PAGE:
In most cases, the supplement is best absorbed with food, but new research shows that it is also important to pair your D3 with a quality calcium and vitamin K2 supplement, as they work together and can become imbalanced if not used in combination. Some of the best bio-available calcium supplements available are coral-based calcium, sustainably sourced from fossilized coral deposits. Some of them even include vitamin D in properly balanced amounts for perfect absorption and optimal levels of both nutrients, working in synergy.
Which Foods Contain Vitamin D?
Aside from safe sun exposure and quality supplements, there are a few foods that can help raise sluggish vitamin D levels, any time of the year.
Some of the foods that offer the highest levels of naturally-occurring vitamin D include:
- Sun-dried mushrooms (such as shiitake, morel, and crimini varieties)
- Wild-caught fish (especially oily fish such as salmon and sardines)
- Egg yolks from pasture-raised hens
- Grass-fed beef or calf liver
You can also find moderate levels of vitamin D in many fortified foods, such as breakfast cereals and vitamin-added dairy products, but the added vitamin D is often of the synthetic D2 type, instead of the naturally occurring D3. D2 has been shown to be less effective, and possibly even toxic, although there has been some debate about that among experts. As is true of most topics regarding health and nutrition, it is better to opt for natural, organic ingredients whenever possible.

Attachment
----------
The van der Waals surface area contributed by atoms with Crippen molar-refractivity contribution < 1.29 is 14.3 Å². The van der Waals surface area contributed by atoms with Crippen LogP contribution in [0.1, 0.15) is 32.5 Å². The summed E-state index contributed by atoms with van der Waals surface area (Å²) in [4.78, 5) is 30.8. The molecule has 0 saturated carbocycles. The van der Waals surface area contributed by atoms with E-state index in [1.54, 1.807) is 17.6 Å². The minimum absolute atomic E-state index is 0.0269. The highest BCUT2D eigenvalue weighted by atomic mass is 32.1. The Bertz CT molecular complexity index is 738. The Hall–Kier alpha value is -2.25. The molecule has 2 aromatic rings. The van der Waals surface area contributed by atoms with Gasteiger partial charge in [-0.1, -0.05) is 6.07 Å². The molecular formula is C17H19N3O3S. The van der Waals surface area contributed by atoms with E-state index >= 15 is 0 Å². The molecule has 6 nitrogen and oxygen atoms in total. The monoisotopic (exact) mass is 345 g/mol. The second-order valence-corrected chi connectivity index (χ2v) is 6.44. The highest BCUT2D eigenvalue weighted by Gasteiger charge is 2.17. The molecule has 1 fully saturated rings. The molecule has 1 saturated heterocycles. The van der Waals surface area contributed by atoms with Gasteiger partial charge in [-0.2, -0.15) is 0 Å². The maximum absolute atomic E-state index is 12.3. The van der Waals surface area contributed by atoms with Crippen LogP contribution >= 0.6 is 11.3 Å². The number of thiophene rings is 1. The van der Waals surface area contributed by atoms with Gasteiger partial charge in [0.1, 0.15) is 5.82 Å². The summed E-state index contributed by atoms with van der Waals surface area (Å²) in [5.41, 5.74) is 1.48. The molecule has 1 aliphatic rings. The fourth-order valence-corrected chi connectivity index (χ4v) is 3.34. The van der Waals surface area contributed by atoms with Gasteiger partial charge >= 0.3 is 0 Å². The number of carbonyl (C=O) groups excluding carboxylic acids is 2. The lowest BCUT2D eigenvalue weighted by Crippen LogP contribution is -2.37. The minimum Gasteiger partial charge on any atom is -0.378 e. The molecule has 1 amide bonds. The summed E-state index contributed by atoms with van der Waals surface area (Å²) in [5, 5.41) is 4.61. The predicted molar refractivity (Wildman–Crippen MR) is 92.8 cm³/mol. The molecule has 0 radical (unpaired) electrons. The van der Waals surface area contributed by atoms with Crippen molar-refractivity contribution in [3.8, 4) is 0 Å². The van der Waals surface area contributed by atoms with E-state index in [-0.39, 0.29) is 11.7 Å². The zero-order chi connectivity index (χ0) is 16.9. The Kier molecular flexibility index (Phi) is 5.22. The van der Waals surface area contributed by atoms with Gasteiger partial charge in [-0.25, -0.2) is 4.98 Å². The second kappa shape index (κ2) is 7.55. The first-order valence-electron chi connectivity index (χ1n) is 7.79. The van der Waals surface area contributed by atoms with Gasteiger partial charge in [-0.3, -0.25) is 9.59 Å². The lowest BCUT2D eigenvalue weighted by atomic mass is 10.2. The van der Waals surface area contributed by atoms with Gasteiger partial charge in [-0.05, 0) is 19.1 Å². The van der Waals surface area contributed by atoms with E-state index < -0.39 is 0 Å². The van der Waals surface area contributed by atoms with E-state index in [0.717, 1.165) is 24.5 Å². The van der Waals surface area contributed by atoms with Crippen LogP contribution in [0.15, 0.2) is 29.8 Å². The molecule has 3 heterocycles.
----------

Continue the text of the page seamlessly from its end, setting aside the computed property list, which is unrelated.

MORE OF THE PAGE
From Feeling Blue to Feeling Bright
If you are feeling a little under the weather, or even if you are dealing with more pressing health concerns, you may find it well worth your while to work on boosting your vitamin D levels. Even if you enjoy perfect health, ensuring adequate levels of vitamin D may help you more than you’d suspect; slashing your cancer risk, boosting your immune system, keeping your hormones in perfect balance, and helping you feel bright and sunny on even the darkest winter day.